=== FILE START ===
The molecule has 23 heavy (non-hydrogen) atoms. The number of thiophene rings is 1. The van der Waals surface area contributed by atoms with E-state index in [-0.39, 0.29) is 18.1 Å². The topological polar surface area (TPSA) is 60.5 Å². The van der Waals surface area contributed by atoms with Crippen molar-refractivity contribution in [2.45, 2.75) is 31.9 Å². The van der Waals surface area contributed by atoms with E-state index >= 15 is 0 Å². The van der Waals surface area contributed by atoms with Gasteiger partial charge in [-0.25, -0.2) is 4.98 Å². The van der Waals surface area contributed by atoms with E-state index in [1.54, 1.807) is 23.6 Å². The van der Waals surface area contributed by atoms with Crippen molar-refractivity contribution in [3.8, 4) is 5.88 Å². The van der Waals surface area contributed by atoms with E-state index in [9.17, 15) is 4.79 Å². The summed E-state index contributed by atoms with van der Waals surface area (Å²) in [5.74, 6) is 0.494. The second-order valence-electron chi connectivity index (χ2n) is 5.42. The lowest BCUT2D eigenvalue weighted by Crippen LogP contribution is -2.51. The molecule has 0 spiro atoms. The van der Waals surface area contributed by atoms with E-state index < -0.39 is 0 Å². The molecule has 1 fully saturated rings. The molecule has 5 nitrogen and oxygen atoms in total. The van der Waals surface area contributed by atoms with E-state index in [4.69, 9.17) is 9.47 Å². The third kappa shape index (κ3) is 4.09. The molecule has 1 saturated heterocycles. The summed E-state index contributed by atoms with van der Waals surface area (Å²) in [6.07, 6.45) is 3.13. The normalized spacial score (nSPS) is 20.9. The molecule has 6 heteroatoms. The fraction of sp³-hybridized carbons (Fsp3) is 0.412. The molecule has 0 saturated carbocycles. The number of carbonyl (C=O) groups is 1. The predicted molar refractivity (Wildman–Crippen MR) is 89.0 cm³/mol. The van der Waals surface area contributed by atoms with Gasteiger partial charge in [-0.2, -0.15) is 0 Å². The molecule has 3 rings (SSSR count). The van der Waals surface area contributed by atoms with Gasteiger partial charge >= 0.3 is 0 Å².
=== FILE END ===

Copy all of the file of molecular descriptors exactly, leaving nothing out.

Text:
The molecule has 23 heavy (non-hydrogen) atoms. The number of thiophene rings is 1. The van der Waals surface area contributed by atoms with E-state index in [-0.39, 0.29) is 18.1 Å². The topological polar surface area (TPSA) is 60.5 Å². The van der Waals surface area contributed by atoms with Crippen molar-refractivity contribution in [2.45, 2.75) is 31.9 Å². The van der Waals surface area contributed by atoms with E-state index >= 15 is 0 Å². The van der Waals surface area contributed by atoms with Gasteiger partial charge in [-0.25, -0.2) is 4.98 Å². The van der Waals surface area contributed by atoms with E-state index in [1.54, 1.807) is 23.6 Å². The van der Waals surface area contributed by atoms with Crippen molar-refractivity contribution in [3.8, 4) is 5.88 Å². The van der Waals surface area contributed by atoms with E-state index in [9.17, 15) is 4.79 Å². The summed E-state index contributed by atoms with van der Waals surface area (Å²) in [5.74, 6) is 0.494. The second-order valence-electron chi connectivity index (χ2n) is 5.42. The lowest BCUT2D eigenvalue weighted by Crippen LogP contribution is -2.51. The molecule has 0 spiro atoms. The van der Waals surface area contributed by atoms with E-state index < -0.39 is 0 Å². The molecule has 1 fully saturated rings. The molecule has 5 nitrogen and oxygen atoms in total. The van der Waals surface area contributed by atoms with E-state index in [4.69, 9.17) is 9.47 Å². The third kappa shape index (κ3) is 4.09. The molecule has 1 saturated heterocycles. The summed E-state index contributed by atoms with van der Waals surface area (Å²) in [6.07, 6.45) is 3.13. The normalized spacial score (nSPS) is 20.9. The molecule has 6 heteroatoms. The fraction of sp³-hybridized carbons (Fsp3) is 0.412. The molecule has 0 saturated carbocycles. The number of carbonyl (C=O) groups is 1. The predicted molar refractivity (Wildman–Crippen MR) is 89.0 cm³/mol. The van der Waals surface area contributed by atoms with Gasteiger partial charge in [-0.2, -0.15) is 0 Å². The molecule has 3 rings (SSSR count). The van der Waals surface area contributed by atoms with Gasteiger partial charge >= 0.3 is 0 Å².